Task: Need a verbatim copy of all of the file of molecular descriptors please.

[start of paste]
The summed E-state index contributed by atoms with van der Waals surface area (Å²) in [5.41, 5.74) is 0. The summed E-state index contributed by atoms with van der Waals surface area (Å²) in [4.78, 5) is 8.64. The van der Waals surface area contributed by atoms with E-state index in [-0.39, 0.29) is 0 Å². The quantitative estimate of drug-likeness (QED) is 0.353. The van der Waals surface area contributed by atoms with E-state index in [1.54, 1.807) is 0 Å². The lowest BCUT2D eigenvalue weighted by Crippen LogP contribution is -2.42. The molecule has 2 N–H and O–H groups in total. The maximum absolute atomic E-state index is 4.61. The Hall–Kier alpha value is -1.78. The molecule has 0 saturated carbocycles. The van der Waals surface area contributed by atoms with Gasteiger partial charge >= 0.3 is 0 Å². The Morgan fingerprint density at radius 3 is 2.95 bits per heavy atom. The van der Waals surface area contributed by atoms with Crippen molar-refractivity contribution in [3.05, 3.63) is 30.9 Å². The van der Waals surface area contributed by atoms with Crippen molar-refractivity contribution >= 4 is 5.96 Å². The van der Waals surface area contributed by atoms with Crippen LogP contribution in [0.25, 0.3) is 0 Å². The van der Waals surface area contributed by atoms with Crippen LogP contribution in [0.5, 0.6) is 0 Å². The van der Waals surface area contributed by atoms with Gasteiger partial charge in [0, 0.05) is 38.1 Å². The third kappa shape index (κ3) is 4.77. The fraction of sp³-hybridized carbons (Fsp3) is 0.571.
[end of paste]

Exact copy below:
The summed E-state index contributed by atoms with van der Waals surface area (Å²) in [5.41, 5.74) is 0. The summed E-state index contributed by atoms with van der Waals surface area (Å²) in [4.78, 5) is 8.64. The van der Waals surface area contributed by atoms with E-state index in [-0.39, 0.29) is 0 Å². The quantitative estimate of drug-likeness (QED) is 0.353. The van der Waals surface area contributed by atoms with E-state index in [1.54, 1.807) is 0 Å². The lowest BCUT2D eigenvalue weighted by Crippen LogP contribution is -2.42. The molecule has 2 N–H and O–H groups in total. The maximum absolute atomic E-state index is 4.61. The Hall–Kier alpha value is -1.78. The molecule has 0 saturated carbocycles. The van der Waals surface area contributed by atoms with Gasteiger partial charge >= 0.3 is 0 Å². The Morgan fingerprint density at radius 3 is 2.95 bits per heavy atom. The van der Waals surface area contributed by atoms with Crippen molar-refractivity contribution in [3.05, 3.63) is 30.9 Å². The van der Waals surface area contributed by atoms with Crippen molar-refractivity contribution >= 4 is 5.96 Å². The van der Waals surface area contributed by atoms with Crippen LogP contribution in [0.25, 0.3) is 0 Å². The van der Waals surface area contributed by atoms with Crippen LogP contribution in [0.5, 0.6) is 0 Å². The van der Waals surface area contributed by atoms with Gasteiger partial charge in [0, 0.05) is 38.1 Å². The third kappa shape index (κ3) is 4.77. The fraction of sp³-hybridized carbons (Fsp3) is 0.571.